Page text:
While Sir John Soane’s labyrinthine central London treasure trove of a house is very well known, less familiar is his country home to the west of the city.
But it seems that is about to change.
Pitzhanger Manor House in now-suburban Ealing has been awarded
nearly £9m in grants for a restoration programme which will see the
property closed for three years to recreate Sir John's original vision of
his weekend residence.
Pitzhanger was his 'dream home', a
Regency villa created by the architect and surveyor to the Bank of
England after he bought the property in 1800. He demolished most of
the existing manor, apart from an extension designed in 1768 by his
first employer, George Dance.
Following its completion in 1804, the
Soanes used Pitzhanger as a weekend retreat and a place of
entertainment. It also accommodated a growing collection of
paintings, books, architectural drawings and fragments, later to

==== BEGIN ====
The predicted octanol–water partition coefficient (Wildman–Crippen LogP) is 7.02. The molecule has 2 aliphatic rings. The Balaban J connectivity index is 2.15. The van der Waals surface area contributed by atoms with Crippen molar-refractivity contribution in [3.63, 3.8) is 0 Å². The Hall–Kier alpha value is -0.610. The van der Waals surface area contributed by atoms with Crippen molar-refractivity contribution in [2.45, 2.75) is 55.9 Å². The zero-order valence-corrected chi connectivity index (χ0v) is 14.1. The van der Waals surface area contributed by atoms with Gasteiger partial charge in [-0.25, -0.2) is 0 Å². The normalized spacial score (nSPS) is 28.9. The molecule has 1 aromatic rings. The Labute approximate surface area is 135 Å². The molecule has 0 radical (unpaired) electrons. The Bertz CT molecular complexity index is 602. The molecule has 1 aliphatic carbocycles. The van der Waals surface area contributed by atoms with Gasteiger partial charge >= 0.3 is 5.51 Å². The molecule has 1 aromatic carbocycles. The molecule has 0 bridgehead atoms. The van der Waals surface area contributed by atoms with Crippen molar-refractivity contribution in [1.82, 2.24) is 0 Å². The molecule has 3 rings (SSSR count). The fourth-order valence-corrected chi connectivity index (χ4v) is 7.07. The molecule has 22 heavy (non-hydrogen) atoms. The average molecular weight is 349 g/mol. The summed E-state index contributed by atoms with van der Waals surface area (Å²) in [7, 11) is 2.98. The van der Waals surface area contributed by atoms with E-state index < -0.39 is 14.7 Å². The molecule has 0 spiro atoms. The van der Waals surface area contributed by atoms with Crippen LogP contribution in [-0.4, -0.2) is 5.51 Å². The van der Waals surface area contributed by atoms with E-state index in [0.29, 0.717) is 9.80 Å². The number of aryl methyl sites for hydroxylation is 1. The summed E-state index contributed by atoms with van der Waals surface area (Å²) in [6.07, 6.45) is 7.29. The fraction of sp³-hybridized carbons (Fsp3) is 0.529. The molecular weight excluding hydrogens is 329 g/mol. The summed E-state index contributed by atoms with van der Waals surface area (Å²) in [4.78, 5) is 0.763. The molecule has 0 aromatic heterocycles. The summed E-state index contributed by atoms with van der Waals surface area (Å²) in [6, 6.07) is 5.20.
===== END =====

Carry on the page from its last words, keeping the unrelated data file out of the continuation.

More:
form the collection which you can now see at Sir John Soane's
Museum at 13 Lincoln's Inn Fields.
In 1810 Sir John sold the house and it
passed through a succession of owners until 1843 when it became
home to the daughters of Britain's only assassinated Prime
Minister, Spencer Perceval. In 1901, the building was sold to
Ealing District Council and extended to become Ealing's Public
Library. An art gallery extension was built in 1939. Since 1985,
when the library moved, the interiors have been undergoing
Now, it has been confirmed that the
Heritage Lottery Fund (HLF) is providing £4.42m and a £275,000
development grant, while Ealing council has earmarked £4.14m in
support. The manor house will close in January next year and is due
to reopen in 2018.
A council spokesman said: "Important
areas such as the north side of the building and the west elevation
of Soane's eating rooms, which are currently hidden by
unsympathetic later additions to the building, will be revealed;
original rooms, now closed to the public and used as offices, will
be opened up and important illustrations of Soane's design genius,
notably his glasshouse, will be reinstated."
The project will also see the house
and gallery re-integrated with the adjoining Walpole Park,
originally the grounds of Soane's home, in which he used to stroll
and go fishing with his friend J.M.W. Turner.
A major project to restore the historic landscape and
build new facilities in the park is also under way.
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